There are certain phrases in dining in other languages that we use for aspects of dining here in the United States in ways that are very different from their literal meaning. Pie “à la mode,” for example, means pie with ice cream here. But “à la mode” in French really means “in the fashion,” so what you’re literally ordering is “fashionable pie.” Which sounds tasty, and could very well include ice cream, but if you simply ordered “fashionable pie,” you’d probably get a strange look. There are actually a whole set of myths about who began associating that phrase with ice cream in the United States, which boil down to the idea that someone simply ordered ice cream on their pie, which blew the minds of the waiters, and the diner replied by declaring it “à la mode,” fashionable, despite the fact that they were apparently inventing it on the spot. A lot of fashion is just confidence, I suppose.
Calling our main course an “entrée” is even more puzzling, because “entrée” in French means “entrance,” which by definition the main course is not. It comes from the fact that fine dining in the United States once consisted of fifteen courses, and the “entrée” was the course that came just before the roast meat and was considered a prelude to it; hence, the entrée. But by the 1920s, people were no longer associating wealth or attractiveness with having a large girth, and dining service was shortened from fifteen courses down to five. The term entrée was kept on the menu, though, because restaurants wanted something French on their menus as a sign of quality, so they went with entrée basically because it made the meal sound fancy to U.S. ears regardless of its actual meaning.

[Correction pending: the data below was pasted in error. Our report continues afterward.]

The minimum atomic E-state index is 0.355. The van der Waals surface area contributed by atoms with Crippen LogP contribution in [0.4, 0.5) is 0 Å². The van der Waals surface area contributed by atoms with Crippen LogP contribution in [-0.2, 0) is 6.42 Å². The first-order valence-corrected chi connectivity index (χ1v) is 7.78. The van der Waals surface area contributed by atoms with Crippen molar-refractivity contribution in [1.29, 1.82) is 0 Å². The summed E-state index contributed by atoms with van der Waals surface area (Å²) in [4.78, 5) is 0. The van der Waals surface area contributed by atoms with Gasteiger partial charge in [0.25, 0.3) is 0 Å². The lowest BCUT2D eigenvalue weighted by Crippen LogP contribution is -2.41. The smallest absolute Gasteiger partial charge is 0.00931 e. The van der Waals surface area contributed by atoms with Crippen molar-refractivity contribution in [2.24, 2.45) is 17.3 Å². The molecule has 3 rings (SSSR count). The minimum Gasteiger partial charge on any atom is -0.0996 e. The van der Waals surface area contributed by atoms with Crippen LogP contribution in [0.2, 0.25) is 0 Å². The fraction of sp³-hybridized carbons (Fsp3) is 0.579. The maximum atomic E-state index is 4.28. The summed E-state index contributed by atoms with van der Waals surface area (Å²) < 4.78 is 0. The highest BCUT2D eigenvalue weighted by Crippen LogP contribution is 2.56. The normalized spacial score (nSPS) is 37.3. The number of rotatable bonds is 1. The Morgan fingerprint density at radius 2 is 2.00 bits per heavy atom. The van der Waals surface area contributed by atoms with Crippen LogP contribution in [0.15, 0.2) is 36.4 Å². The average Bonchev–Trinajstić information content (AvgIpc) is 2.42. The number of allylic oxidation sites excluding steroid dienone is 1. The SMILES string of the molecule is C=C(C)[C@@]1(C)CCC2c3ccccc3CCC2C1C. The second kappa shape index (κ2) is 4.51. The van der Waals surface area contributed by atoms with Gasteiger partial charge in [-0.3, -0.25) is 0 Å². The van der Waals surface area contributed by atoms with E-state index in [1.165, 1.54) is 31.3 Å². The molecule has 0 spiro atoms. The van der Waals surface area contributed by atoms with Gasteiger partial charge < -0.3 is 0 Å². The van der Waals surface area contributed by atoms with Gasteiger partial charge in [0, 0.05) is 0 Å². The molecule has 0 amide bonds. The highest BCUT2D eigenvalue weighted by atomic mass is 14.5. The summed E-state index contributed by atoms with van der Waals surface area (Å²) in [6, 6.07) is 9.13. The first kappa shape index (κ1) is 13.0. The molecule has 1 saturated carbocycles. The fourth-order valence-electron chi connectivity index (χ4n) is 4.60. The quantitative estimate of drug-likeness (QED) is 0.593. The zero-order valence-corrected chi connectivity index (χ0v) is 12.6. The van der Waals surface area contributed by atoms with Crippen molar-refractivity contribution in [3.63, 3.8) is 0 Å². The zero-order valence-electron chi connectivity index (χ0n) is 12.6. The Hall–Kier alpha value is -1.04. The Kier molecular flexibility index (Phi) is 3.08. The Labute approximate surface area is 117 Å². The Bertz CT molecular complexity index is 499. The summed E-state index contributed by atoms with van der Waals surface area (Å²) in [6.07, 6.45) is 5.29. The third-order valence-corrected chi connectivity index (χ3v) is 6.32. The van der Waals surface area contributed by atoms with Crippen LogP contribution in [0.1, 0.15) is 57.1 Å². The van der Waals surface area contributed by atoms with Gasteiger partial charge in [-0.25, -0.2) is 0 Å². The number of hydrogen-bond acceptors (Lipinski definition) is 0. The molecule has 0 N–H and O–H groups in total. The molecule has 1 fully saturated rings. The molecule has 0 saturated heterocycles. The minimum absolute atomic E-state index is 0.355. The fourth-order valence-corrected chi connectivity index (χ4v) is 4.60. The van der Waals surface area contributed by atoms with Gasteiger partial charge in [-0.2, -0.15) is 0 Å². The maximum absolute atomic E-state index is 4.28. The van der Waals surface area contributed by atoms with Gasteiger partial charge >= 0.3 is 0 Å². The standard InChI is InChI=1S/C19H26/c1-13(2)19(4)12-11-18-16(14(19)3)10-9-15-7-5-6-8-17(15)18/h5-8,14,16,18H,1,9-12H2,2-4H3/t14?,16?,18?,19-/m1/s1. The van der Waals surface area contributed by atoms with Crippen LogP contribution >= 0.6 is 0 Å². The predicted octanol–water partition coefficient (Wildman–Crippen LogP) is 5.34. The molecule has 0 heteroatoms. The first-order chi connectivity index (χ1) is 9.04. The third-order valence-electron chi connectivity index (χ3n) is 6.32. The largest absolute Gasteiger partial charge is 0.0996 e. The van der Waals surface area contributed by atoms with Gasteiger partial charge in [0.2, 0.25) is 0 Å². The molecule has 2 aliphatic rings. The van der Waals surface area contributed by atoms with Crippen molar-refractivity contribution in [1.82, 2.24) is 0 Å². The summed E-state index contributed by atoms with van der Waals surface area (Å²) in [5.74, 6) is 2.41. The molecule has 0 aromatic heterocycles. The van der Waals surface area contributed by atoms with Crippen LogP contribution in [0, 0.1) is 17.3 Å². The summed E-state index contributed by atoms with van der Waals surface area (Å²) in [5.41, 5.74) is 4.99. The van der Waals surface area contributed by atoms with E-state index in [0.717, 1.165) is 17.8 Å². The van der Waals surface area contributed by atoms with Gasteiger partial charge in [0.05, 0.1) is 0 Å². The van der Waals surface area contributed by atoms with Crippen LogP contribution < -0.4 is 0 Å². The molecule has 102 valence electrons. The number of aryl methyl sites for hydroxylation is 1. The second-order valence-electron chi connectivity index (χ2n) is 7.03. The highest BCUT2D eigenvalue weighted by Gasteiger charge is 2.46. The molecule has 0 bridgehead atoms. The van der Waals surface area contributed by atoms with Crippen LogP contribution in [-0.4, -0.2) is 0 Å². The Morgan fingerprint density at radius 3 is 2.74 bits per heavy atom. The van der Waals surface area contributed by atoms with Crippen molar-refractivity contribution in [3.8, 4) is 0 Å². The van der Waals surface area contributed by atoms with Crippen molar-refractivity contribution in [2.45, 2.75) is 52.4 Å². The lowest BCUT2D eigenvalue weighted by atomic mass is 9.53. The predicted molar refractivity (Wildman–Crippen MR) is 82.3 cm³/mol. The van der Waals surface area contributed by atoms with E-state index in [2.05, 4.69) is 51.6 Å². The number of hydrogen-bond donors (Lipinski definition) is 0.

Then there’s al fresco dining. This time the language is Italian, and it’s used in the United States to mean eating outside. Which actually is at least somewhat connected to the literal meaning of the Italian phrase, which is “in the coolness” or even “in the chill;” before air conditioning, dining al fresco would have been cooler in many cases than inside a cramped restaurant in the summer months. But if you go to Italy, don’t ever ask someone where you can dine al fresco. That’s because Italians use the phrase “al fresco” as a euphemism for “in prison,” a bit like how prison is sometimes called “the cooler” in English. So you’re likely to get some strange reactions if you tell people that you just love to eat in prison and can they point you in the right direction?